For the Garden Community to be successful, it is one of the Councils' main objectives to ensure it is unique, self-sufficient and can provide high quality design.
The Councils will expect the Masterplans and Design Codes to establish an innovative approach to development both across the Garden Community as a whole, and within each of the neighbourhoods. Masterplans and Design Codes will be informed by use of design review and assessment frameworks such as the National Design Guide, National Model Design Code, Building for a Healthy Lifeand Building with Nature, or similar.
A Heritage Impact Assessment (HIA) forms part of the evidence base. It ensures that a positive strategy for the historic environment is secured through the Plan and that the Plan avoids harming the significance of both designated and non-designated heritage assets, including their effects on setting.
The HIA suggests that the development of the Garden Community would potentially result in significant effects to Elmstead Hall, the Church of St Anne and St Laurence, Allen's Farmhouse, and the Round Barrows (Scheduled Monument) on Annan Road. This would primarily be through the development of the proposed employment areas adjacent to the A120 and A133, the A120-A133 Link Road, and the proposed woodland planting which impacts on the open landscape that is an important element of the settings to these assets. Non-significant adverse effects are likely on Salarybrooke Farmhouse, Lamberts, Collierswood Barn, Wivenhoe House, Hill Farm agricultural buildings, Wivenhoe House Lodges and Wivenhoe Park.
The HIA identifies the potential to provide enhancement opportunities through archaeological/cultural heritage pre-commencement work to more fully understand the historic development of the area and then to promote this information for the benefit of local people and visitors.
Landscaping will have a huge part to play in mitigating the impact on heritage assets and will need to be underpinned by Landscape Visual Impact Assessments. The design and landscaping must be carefully considered in each neighbourhood to ensure it responds to the local character (built and natural) to minimise the potential for adverse impacts and to achieve the best design quality which is an important consideration in determining the balance of harm and benefit.
Proposals must consider how infrastructure design can support the new communities to move towards achieving zero avoidable waste and maximising the value of resources. This will include the need to ensure adequate storage is provided to enable the segregation and treatment of wastes at both a householder and a community level, alongside opportunities for local recovery and reuse for the benefit of the wider community. Whilst it is not possible to be prescriptive about the logistical approaches and future technologies that will be adopted in the management of waste, consideration must be given to how systems are designed to provide for future flexibility. Opportunities for waste management to deliver social and community benefits alongside the development of low carbon energy and heat systems will be supported.
GC POLICY 4: MEETING HOUSING NEEDS
Taking forward the requirements of the Section 1 Local Plan and taking into account the views of local people and other stakeholders, this policy sets out the Councils' expectation for new homes within the Garden Community to be of a high standard that will meet a variety of different needs and demands for people and families over the courses of their lives. It includes the Councils' expectations around housing mix, density, and space standards.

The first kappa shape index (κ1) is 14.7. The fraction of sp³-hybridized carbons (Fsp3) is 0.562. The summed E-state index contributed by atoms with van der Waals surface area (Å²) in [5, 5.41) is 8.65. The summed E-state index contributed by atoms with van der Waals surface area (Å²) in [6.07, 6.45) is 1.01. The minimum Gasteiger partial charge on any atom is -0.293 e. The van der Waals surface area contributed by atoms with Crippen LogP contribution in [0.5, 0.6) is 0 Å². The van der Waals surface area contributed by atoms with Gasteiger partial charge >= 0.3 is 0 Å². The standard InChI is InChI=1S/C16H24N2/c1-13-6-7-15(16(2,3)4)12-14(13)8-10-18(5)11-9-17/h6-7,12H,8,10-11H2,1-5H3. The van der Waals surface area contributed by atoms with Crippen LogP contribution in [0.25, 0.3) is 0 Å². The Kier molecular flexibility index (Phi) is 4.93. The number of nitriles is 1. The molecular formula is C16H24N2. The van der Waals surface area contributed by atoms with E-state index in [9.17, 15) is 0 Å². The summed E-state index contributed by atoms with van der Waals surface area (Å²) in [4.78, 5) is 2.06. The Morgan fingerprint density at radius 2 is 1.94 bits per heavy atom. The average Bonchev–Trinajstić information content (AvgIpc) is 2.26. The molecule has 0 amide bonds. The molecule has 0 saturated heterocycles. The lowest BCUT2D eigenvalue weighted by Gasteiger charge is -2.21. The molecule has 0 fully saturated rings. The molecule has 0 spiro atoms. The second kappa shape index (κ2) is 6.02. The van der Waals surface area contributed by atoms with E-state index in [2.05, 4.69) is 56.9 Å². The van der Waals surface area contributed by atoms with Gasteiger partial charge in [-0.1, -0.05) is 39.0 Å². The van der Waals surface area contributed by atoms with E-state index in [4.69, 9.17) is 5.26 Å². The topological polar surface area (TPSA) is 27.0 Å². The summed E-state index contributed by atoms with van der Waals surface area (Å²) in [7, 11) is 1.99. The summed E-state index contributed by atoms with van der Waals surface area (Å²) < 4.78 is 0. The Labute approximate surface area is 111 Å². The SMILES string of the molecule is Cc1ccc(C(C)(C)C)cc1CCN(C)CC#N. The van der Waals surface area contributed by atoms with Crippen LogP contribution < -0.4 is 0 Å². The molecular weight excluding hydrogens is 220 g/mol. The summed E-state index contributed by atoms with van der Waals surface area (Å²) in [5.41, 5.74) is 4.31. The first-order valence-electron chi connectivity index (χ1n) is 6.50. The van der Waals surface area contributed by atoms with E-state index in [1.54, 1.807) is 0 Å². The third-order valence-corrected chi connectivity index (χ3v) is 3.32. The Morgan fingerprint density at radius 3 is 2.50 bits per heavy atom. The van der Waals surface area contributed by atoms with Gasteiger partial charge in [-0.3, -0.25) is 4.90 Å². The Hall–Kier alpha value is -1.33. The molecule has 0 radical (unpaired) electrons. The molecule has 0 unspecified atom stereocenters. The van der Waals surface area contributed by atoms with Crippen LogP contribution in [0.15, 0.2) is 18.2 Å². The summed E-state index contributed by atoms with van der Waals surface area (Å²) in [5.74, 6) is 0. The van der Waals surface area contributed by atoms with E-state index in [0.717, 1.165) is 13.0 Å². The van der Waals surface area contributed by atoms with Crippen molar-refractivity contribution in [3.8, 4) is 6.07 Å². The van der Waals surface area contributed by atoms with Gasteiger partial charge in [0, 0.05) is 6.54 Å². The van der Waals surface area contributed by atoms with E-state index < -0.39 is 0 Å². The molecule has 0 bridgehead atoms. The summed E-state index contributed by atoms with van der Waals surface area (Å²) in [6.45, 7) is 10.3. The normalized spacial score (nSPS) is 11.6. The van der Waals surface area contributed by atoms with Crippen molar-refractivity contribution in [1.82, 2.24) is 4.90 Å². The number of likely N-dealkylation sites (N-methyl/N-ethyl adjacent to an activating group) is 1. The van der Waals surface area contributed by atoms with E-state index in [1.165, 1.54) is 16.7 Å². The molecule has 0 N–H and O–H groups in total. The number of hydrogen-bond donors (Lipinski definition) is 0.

Part A: Projected Housing Needs
All residential development must ensure an appropriate mix of dwelling size, type and tenure that broadly reflects the housing needs for the area and adequately addresses the needs of residents on low incomes.
The proposed mix of dwelling types, sizes and tenure should reflect the latest available evidence of housing demand and need, either contained within the Councils' latest 'Strategic Housing Market Assessment' (which will be updated on a periodic basis) or an assessment of housing demand and need otherwise produced by the developer, which will need to be submitted to the Councils and approved prior to submission of any planning application.
Housing within the Garden Community should meet the need of different groups including the following:
- Specialist Housing (for Older People and People with Disabilities)
- Student Accommodation
- Key Worker Housing
- Families with children
- Affordable Housing, in accordance with the national definition as applicable at the time.
- Gypsies and Travellers
- Self and Custom Build Homes
Part B: Affordable Housing
To ensure the Garden Community makes suitable provision to meet the needs of first-time buyers, key workers and local people and families on lower incomes who cannot afford to buy or rent housing on the open market, at least 30% of all new homes across the Garden Community and within each of its neighbourhoods must be provided in the form of 'affordable housing'.
Whilst it remains a requirement of government policy, 10% of all qualifying new homes will be expected to be provided for 'affordable home ownership' in line with the NPPF and these will count towards the overall provision of affordable housing. The mix, size, and tenure of the remainder of the affordable housing requirement will be determined through a Housing Strategy to be agreed by the Councils, having regard to latest evidence of affordable housing need.